Note that this only applies to Standard Edition.
Assume you have four sockets in the motherboard. If each of those sockets is populated with a CPU with more than six cores, SQL Server Standard Edition will not use the additional cores, but take care. It does something really ugly:
- CPU 1: 8 cores (all used) - running total 8
- CPU 2: 8 cores (all used) - running total 16
- CPU 3: 8 cores (all used) - running total 24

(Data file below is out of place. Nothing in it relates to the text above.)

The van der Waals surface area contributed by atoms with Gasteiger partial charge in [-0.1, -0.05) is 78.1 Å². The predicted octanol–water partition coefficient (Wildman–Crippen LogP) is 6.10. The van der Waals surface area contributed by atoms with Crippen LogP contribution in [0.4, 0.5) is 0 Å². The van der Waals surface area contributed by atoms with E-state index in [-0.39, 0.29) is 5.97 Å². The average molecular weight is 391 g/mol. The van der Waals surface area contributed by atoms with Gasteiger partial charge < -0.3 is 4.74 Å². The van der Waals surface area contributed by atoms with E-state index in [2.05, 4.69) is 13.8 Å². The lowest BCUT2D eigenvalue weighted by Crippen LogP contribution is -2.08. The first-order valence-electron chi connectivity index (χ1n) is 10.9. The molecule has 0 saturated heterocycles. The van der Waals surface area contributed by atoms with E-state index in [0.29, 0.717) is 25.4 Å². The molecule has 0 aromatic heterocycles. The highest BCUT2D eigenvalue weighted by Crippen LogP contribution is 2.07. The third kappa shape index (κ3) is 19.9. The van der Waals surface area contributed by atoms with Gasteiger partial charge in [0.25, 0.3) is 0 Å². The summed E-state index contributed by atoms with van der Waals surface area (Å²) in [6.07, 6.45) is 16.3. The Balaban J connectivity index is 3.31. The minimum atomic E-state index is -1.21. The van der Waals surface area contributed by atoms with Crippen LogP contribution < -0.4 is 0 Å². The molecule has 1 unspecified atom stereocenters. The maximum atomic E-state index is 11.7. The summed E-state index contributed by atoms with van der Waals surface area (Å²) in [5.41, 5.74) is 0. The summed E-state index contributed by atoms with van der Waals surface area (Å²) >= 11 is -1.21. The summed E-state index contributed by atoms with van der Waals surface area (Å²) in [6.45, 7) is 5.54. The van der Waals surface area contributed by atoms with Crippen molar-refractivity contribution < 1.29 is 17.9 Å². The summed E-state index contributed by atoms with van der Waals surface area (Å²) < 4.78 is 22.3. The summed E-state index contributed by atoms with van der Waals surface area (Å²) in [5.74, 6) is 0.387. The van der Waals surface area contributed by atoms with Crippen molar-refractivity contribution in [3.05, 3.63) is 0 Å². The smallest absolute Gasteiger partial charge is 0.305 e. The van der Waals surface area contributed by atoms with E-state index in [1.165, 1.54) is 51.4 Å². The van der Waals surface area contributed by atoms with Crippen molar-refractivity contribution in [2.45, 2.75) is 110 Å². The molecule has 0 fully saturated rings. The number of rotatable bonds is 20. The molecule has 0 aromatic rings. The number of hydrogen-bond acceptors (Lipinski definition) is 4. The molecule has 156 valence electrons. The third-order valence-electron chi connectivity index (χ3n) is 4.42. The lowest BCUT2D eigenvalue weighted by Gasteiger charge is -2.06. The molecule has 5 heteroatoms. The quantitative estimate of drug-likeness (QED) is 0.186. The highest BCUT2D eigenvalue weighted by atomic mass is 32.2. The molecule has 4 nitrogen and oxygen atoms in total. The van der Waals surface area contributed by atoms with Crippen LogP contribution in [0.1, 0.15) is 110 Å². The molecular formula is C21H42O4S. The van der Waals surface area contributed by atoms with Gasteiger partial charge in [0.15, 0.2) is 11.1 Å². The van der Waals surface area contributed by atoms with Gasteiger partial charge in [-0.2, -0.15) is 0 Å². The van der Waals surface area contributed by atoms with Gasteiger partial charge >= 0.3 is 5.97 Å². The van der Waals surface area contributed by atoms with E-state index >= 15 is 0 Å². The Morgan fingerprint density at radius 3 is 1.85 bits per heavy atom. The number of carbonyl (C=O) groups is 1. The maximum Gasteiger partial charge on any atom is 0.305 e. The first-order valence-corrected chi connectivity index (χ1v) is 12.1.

- CPU 4: 8 cores (none used) - you will still have to license these and the load will be unbalanced.
Another scenario, with two sockets:
- CPU 1: 16 cores (all used) - running total 16
- CPU 2: 16 cores (8 used) - running total 24
In this second scenario the cores are also unbalanced (meaning it won't spread the load evenly across NUMA nodes), and you'll still have to pay for the 8 remaining cores even though you can't use them.
If you have no say in the purchasing of hardware, you can mitigate this balancing problem by running Standard Edition in a virtual machine, and assigning the right number of vCPUs accordingly.